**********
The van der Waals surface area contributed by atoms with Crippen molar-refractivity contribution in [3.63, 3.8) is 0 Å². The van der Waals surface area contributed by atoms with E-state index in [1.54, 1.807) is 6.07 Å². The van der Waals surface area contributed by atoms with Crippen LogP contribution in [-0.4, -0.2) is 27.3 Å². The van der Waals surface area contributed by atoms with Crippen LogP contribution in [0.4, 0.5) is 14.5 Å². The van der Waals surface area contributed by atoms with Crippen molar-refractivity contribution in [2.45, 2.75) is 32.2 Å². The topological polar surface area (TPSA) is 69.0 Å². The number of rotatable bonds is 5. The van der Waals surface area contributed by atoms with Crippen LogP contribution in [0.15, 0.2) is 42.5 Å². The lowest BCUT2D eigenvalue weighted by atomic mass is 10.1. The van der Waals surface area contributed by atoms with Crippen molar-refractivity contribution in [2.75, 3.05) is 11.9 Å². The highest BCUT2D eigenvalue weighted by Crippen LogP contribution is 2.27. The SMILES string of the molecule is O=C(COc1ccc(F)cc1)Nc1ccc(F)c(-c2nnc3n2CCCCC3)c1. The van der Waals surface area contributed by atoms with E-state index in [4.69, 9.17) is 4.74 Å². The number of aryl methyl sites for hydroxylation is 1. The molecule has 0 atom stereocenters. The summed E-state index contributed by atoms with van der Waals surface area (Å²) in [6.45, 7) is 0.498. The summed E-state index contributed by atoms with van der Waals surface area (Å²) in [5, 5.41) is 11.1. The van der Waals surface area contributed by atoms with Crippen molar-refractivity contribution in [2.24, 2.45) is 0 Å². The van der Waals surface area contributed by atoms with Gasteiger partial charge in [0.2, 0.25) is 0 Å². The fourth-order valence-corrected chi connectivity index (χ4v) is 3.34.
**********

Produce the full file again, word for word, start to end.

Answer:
The van der Waals surface area contributed by atoms with Crippen molar-refractivity contribution in [3.63, 3.8) is 0 Å². The van der Waals surface area contributed by atoms with E-state index in [1.54, 1.807) is 6.07 Å². The van der Waals surface area contributed by atoms with Crippen LogP contribution in [-0.4, -0.2) is 27.3 Å². The van der Waals surface area contributed by atoms with Crippen LogP contribution in [0.4, 0.5) is 14.5 Å². The van der Waals surface area contributed by atoms with Crippen molar-refractivity contribution in [2.45, 2.75) is 32.2 Å². The topological polar surface area (TPSA) is 69.0 Å². The number of rotatable bonds is 5. The van der Waals surface area contributed by atoms with Crippen LogP contribution in [0.15, 0.2) is 42.5 Å². The lowest BCUT2D eigenvalue weighted by atomic mass is 10.1. The van der Waals surface area contributed by atoms with Crippen molar-refractivity contribution in [2.75, 3.05) is 11.9 Å². The highest BCUT2D eigenvalue weighted by Crippen LogP contribution is 2.27. The SMILES string of the molecule is O=C(COc1ccc(F)cc1)Nc1ccc(F)c(-c2nnc3n2CCCCC3)c1. The van der Waals surface area contributed by atoms with E-state index in [4.69, 9.17) is 4.74 Å². The number of aryl methyl sites for hydroxylation is 1. The molecule has 0 atom stereocenters. The summed E-state index contributed by atoms with van der Waals surface area (Å²) in [6.45, 7) is 0.498. The summed E-state index contributed by atoms with van der Waals surface area (Å²) in [5, 5.41) is 11.1. The van der Waals surface area contributed by atoms with Crippen molar-refractivity contribution in [2.24, 2.45) is 0 Å². The van der Waals surface area contributed by atoms with Gasteiger partial charge in [0.2, 0.25) is 0 Å². The fourth-order valence-corrected chi connectivity index (χ4v) is 3.34.